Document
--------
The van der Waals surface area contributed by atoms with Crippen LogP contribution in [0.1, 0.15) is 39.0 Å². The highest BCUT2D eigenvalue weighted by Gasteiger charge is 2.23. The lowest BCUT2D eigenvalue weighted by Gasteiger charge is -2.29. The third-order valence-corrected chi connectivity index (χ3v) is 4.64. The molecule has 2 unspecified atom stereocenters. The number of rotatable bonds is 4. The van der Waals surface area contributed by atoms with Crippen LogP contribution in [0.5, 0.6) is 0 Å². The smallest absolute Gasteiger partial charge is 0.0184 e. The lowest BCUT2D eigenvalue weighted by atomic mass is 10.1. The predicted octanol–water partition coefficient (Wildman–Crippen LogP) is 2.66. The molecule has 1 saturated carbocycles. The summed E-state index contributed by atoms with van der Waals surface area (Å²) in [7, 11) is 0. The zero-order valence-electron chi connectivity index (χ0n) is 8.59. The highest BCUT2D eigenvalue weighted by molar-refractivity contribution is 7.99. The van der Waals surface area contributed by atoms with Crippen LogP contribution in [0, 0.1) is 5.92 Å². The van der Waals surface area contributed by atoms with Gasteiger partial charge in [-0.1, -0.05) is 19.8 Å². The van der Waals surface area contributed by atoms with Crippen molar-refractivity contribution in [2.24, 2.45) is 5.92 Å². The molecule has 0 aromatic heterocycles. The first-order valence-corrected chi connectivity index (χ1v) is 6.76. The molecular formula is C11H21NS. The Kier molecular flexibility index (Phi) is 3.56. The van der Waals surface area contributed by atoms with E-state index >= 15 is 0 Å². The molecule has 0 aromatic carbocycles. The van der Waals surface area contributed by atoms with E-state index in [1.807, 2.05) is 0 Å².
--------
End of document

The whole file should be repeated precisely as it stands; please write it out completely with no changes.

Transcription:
The van der Waals surface area contributed by atoms with Crippen LogP contribution in [0.1, 0.15) is 39.0 Å². The highest BCUT2D eigenvalue weighted by Gasteiger charge is 2.23. The lowest BCUT2D eigenvalue weighted by Gasteiger charge is -2.29. The third-order valence-corrected chi connectivity index (χ3v) is 4.64. The molecule has 2 unspecified atom stereocenters. The number of rotatable bonds is 4. The van der Waals surface area contributed by atoms with Crippen LogP contribution in [0.5, 0.6) is 0 Å². The smallest absolute Gasteiger partial charge is 0.0184 e. The lowest BCUT2D eigenvalue weighted by atomic mass is 10.1. The predicted octanol–water partition coefficient (Wildman–Crippen LogP) is 2.66. The molecule has 1 saturated carbocycles. The summed E-state index contributed by atoms with van der Waals surface area (Å²) in [7, 11) is 0. The zero-order valence-electron chi connectivity index (χ0n) is 8.59. The highest BCUT2D eigenvalue weighted by molar-refractivity contribution is 7.99. The van der Waals surface area contributed by atoms with Crippen LogP contribution in [0, 0.1) is 5.92 Å². The van der Waals surface area contributed by atoms with Gasteiger partial charge in [-0.1, -0.05) is 19.8 Å². The van der Waals surface area contributed by atoms with Crippen molar-refractivity contribution in [2.24, 2.45) is 5.92 Å². The molecule has 0 aromatic heterocycles. The first-order valence-corrected chi connectivity index (χ1v) is 6.76. The molecular formula is C11H21NS. The Kier molecular flexibility index (Phi) is 3.56. The van der Waals surface area contributed by atoms with E-state index >= 15 is 0 Å². The molecule has 0 aromatic carbocycles. The van der Waals surface area contributed by atoms with E-state index in [1.807, 2.05) is 0 Å².